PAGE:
NELSON: Why single out skiers to pay bills for irresponsible behaviour?

FACE TO FACE: Should out-of-bounds skiers and boarders pay for their rescue?

Sebastian Boucher, an Ottawa snowboarder, is being billed $10,000 by Cypress Mountain to help defray his recent rescue.

On cue, angry bloggers (and at least one Tri-City News columnist) enthusiastically proclaim support.

“It’s about time... if they won’t hang him (which we might prefer), then make him pay $10,000 or even $20,000” or whatever Cypress Mountain, a private company, arbitrarily decides he owes for its rescue efforts; gas, helicopter depreciation, lost sleep, double-time salary, coffee and doughnuts.

Please, we’re better than this. We shouldn’t be billing people we save from peril.

Rescue efforts are humanitarian and altruistic. They are undertaken to save people, even those who make stupid decisions or disastrous mistakes.

We save flood, fire and tornado victims, even if they didn’t evacuate or respond properly to repeated weather or evacuation warnings.

We perform heart surgery, even on people who made stupid dietary decisions bound to cost us all, and who ignored the many warnings and danger signs along the way.

But we don’t present them with a bill for such humanitarian services; otherwise, they’re not humanitarian.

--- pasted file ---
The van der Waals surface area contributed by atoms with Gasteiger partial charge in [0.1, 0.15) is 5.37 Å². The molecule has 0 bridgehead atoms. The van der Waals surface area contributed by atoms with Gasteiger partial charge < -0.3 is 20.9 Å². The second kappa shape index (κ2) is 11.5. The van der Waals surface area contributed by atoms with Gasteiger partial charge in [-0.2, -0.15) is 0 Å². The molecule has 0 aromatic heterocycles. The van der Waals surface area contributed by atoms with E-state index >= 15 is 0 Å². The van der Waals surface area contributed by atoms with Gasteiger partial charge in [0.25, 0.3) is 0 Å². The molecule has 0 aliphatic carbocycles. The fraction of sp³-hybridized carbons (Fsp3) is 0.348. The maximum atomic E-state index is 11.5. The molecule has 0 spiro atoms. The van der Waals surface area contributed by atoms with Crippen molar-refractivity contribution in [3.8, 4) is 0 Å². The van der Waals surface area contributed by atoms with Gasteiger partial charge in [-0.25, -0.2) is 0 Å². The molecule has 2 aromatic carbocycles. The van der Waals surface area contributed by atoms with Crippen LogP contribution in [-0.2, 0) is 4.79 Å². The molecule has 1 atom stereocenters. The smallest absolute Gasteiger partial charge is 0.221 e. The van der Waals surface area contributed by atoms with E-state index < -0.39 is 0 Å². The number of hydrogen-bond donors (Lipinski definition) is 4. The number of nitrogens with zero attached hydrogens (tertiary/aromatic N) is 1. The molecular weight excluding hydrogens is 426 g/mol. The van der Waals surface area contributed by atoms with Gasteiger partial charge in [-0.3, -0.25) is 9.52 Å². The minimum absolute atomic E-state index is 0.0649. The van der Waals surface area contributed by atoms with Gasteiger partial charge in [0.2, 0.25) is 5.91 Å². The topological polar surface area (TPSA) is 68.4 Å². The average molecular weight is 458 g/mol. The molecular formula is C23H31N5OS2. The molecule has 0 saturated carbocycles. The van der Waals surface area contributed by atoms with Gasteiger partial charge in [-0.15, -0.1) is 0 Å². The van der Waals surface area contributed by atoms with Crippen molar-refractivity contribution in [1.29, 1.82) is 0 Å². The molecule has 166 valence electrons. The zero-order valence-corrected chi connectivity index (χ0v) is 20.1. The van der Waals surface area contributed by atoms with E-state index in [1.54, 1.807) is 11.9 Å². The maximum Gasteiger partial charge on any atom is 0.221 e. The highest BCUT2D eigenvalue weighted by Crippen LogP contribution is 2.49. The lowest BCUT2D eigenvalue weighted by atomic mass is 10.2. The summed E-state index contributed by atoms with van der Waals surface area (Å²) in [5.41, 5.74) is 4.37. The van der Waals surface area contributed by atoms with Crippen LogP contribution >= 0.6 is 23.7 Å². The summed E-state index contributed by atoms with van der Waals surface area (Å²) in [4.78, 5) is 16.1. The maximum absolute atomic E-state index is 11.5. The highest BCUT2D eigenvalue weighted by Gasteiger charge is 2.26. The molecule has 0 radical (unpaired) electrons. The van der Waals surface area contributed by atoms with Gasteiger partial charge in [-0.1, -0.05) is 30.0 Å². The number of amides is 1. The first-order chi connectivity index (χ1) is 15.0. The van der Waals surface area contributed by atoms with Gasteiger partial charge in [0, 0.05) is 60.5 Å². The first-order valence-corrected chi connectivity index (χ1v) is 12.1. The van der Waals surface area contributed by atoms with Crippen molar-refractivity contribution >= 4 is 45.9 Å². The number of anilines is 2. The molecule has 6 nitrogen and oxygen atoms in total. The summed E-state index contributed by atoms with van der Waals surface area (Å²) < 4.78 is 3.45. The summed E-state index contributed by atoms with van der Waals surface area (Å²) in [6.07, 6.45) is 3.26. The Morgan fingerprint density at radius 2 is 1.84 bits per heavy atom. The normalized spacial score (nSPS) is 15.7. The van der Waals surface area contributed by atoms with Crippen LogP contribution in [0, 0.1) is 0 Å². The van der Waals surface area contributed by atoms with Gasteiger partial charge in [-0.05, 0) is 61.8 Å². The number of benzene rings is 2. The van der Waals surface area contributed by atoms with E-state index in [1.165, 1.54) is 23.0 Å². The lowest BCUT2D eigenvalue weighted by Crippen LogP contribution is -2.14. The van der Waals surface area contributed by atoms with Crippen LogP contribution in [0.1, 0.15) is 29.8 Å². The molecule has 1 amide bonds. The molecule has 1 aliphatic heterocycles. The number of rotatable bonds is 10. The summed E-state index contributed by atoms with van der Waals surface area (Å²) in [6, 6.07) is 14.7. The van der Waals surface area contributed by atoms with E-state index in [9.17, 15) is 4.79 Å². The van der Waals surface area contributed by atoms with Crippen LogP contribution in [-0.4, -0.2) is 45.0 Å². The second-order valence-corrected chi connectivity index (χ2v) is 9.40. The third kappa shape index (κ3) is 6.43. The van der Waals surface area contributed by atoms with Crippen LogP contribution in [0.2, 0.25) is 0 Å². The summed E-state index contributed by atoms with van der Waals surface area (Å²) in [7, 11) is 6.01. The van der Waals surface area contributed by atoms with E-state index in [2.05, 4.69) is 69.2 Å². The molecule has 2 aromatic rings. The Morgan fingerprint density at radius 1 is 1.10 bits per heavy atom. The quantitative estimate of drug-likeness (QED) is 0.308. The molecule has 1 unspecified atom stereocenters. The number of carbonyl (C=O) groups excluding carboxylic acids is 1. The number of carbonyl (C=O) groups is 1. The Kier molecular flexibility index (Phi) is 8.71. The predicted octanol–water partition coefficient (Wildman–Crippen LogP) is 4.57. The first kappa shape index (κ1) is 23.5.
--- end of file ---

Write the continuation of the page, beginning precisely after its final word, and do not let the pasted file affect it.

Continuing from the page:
Mr. Boucher made a stupid decision, one that almost cost him his life. His harrowing experience both punished and deterred him; he won’t reoffend and he doesn’t need further deterrence or punishment.

North Shore Rescue volunteers don’t want people to be billed for rescues. Its members say doing so would discourage missing people from seeking rescue and encourage ill-trained friends and family to bumble off into dangerous wilderness areas to avoid professional rescuer costs.

North Shore Rescue also says billing people for rescue might even encourage victims to hide from rescuers and take escape risks they wouldn’t normally take, all to save a few bucks.

Mr. Boucher’s rescue is a happy story. We should be applauding the rescuers and his saved life rather than demanding recompense almost before his toes have warmed up.

We need to lighten up. Shrill demands for harsh punishments seek not deterrence, but vengeance.

If a judge feels restorative justice is appropriate, he can assign the rescued person to help raise money for North Shore Rescue or to perform related civic service.

And if Cypress Mountain considers rescues too costly, it is within its rights to decline to participate.

Face to Face columnist Jim Nelson is a retired Tri-City teacher and principal who lives in Port Moody. He has contributed a number of columns on education-related issues to The Tri-City News.

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